Target receptors of both endocannabinoids and phytocannabinoids include the CB1 and CB2 receptors, which are located throughout the body. CB1 and CB2 cluster in areas of the central nervous system (CNS) that mediate pain, memory, and other key functions. CB1 receptors are highly concentrated in the brain, whereas CB2 receptors are found primarily in the immune cells.7,11

Neurotoxicity and Neuroprotection: Most neurologic disease is attributed to inflammation and neuronal injuries involving some form of damage caused by glutamate, cytokines, thromboxane, reactive oxygen, and ischemia. Excitotoxicity is a process that is seen in neurodegenerative disorders; amino acid receptors on neurons are stimulated excessively, especially by the amino acid glutamate, which permits the influx of calcium and sodium into the cell. Excessive calcium influx damages cell structures, leading to apoptosis.20,21

Neuroprotection is the slowing of neurodegeneration, which can slow disease progression and cell death. Endocannabinoids are released during neuronal injury to promote healing and homeostasis; phytocannabinoids could extend this mechanism of neuroprotection. Many of the cannabinoids are antioxidants and protective against glutamate, an excitatory neurotransmitter, in cellular and animal models.8,21 Hampson et al found that glutamate toxicity could be reduced by administration of THC and CBD.8,22 Exogenous administration of anandamide and 2AG to rats decreased cytotoxic edema and infarct size.8,23

Use of Cannabis in Neurologic Diseases

Epilepsy: Approximately 30% of epileptic patients on two or more antiepileptic drugs (AEDs) continue to be resistant to treatment, resulting in poor seizure control.24 When treatment failure or side effects from AEDs are no longer acceptable to patients or parents of patients with treatment-resistant epilepsy (TRE), alternatives are needed. Evidence for the use of cannabis in convulsive disorders has long been documented, but rigorous studies comparing cannabinoids to placebo or AEDs have previously been lacking. A growing list of studies found in medical databases has led to the recognition of CBD as an alternative or addition to traditional AEDs for TRE.25 THC and CBD have been shown to have anticonvulsant effects, but the adverse effects of THC are usually undesirable, especially in children. According to Cilio et al, there is “strong evidence for the safety and anticonvulsant properties of CBD.”26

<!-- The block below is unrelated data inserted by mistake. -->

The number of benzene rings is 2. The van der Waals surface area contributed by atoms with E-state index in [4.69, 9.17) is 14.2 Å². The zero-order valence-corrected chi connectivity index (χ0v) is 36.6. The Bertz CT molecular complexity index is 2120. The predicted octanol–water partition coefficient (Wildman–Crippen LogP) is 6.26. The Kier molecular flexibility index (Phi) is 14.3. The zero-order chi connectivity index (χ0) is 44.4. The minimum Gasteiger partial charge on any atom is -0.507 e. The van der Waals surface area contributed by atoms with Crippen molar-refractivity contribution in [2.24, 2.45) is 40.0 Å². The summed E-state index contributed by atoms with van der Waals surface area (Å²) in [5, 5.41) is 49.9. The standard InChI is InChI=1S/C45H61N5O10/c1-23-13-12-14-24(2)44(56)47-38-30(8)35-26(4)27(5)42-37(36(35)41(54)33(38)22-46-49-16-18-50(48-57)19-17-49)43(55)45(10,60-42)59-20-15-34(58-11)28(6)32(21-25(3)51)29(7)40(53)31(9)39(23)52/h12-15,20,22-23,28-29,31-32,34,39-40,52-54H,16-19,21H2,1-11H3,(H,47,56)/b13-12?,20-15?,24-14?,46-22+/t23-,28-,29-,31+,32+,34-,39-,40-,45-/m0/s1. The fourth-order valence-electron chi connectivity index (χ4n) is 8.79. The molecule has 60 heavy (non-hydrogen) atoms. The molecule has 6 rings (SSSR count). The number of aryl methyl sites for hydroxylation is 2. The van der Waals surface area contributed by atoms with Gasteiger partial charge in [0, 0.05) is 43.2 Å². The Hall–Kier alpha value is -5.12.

Possible mechanisms involved in anticonvulsive effects include modulation of transient receptor potential (TRP) channel interactions with intracellular calcium and G protein–coupled receptor (GPCR) or voltage-dependent anion-selective channel (VDAC) proteins; reduction of neuronal transmission and excitation; inhibition of adenosine reuptake; and anti-inflammatory effects involving tumor necrosis factor-alpha. Other cannabinoids in the plant may also have anticonvulsant properties; further study is warranted.25

Maa and Figi described a case report of a young patient (Charlotte Figi) with severe epilepsy who was successfully treated with a cannabidiol extract, now known as Charlotte’s Web.19,27,28 The patient began having seizures at 3 months of age and was diagnosed with Dravet syndrome. This condition is characterized by several seizure types that may be lengthy (lasting at least 30 minutes), numerous (>100 per day or month), and difficult to control with traditional AEDs. In addition to the seizures, quality of life is affected by behavioral disturbances and poor language, motor, and developmental skills. Early onset seizures (age <3 years) have been associated with lower IQ scores later in life. Some of these untoward effects are associated with the AEDs themselves, both individually and additively, including extreme sedation, cognitive impairment, gingival hyperplasia, hirsutism, risk of birth defects, liver toxicity, and electrolyte imbalances.19,27,28